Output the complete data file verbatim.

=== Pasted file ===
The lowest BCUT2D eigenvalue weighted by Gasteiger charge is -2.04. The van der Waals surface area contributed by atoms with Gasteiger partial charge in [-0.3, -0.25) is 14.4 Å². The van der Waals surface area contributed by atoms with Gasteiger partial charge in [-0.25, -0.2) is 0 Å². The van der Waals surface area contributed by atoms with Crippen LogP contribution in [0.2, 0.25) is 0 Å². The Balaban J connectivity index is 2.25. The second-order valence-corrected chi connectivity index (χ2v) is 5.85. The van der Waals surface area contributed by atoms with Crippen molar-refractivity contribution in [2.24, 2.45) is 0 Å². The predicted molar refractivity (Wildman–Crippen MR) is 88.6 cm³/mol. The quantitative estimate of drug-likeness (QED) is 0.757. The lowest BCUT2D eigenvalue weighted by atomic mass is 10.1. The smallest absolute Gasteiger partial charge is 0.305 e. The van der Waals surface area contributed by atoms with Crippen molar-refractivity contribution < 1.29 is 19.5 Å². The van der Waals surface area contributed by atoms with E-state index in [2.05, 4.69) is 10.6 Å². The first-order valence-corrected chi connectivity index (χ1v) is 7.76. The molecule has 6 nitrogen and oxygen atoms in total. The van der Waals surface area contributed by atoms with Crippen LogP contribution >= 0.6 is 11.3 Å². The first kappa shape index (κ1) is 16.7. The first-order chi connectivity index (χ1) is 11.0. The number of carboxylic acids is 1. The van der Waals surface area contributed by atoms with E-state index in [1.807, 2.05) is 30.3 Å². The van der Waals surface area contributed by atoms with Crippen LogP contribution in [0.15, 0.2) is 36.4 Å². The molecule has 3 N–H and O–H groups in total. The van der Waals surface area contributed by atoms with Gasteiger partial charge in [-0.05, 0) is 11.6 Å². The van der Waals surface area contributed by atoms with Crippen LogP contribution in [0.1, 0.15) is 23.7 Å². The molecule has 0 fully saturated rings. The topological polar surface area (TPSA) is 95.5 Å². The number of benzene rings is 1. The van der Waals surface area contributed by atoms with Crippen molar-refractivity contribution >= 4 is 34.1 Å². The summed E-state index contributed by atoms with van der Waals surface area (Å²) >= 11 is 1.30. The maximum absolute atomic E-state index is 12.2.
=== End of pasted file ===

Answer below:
The lowest BCUT2D eigenvalue weighted by Gasteiger charge is -2.04. The van der Waals surface area contributed by atoms with Gasteiger partial charge in [-0.3, -0.25) is 14.4 Å². The van der Waals surface area contributed by atoms with Gasteiger partial charge in [-0.25, -0.2) is 0 Å². The van der Waals surface area contributed by atoms with Crippen LogP contribution in [0.2, 0.25) is 0 Å². The Balaban J connectivity index is 2.25. The second-order valence-corrected chi connectivity index (χ2v) is 5.85. The van der Waals surface area contributed by atoms with Crippen molar-refractivity contribution in [2.24, 2.45) is 0 Å². The predicted molar refractivity (Wildman–Crippen MR) is 88.6 cm³/mol. The quantitative estimate of drug-likeness (QED) is 0.757. The lowest BCUT2D eigenvalue weighted by atomic mass is 10.1. The smallest absolute Gasteiger partial charge is 0.305 e. The van der Waals surface area contributed by atoms with Crippen molar-refractivity contribution < 1.29 is 19.5 Å². The van der Waals surface area contributed by atoms with E-state index in [2.05, 4.69) is 10.6 Å². The first-order valence-corrected chi connectivity index (χ1v) is 7.76. The molecule has 6 nitrogen and oxygen atoms in total. The van der Waals surface area contributed by atoms with Crippen LogP contribution >= 0.6 is 11.3 Å². The first kappa shape index (κ1) is 16.7. The first-order chi connectivity index (χ1) is 11.0. The number of carboxylic acids is 1. The van der Waals surface area contributed by atoms with E-state index in [1.807, 2.05) is 30.3 Å². The van der Waals surface area contributed by atoms with Crippen LogP contribution in [0.15, 0.2) is 36.4 Å². The molecule has 3 N–H and O–H groups in total. The van der Waals surface area contributed by atoms with Gasteiger partial charge in [-0.05, 0) is 11.6 Å². The van der Waals surface area contributed by atoms with Crippen LogP contribution in [0.1, 0.15) is 23.7 Å². The molecule has 0 fully saturated rings. The topological polar surface area (TPSA) is 95.5 Å². The number of benzene rings is 1. The van der Waals surface area contributed by atoms with Crippen molar-refractivity contribution >= 4 is 34.1 Å². The summed E-state index contributed by atoms with van der Waals surface area (Å²) >= 11 is 1.30. The maximum absolute atomic E-state index is 12.2.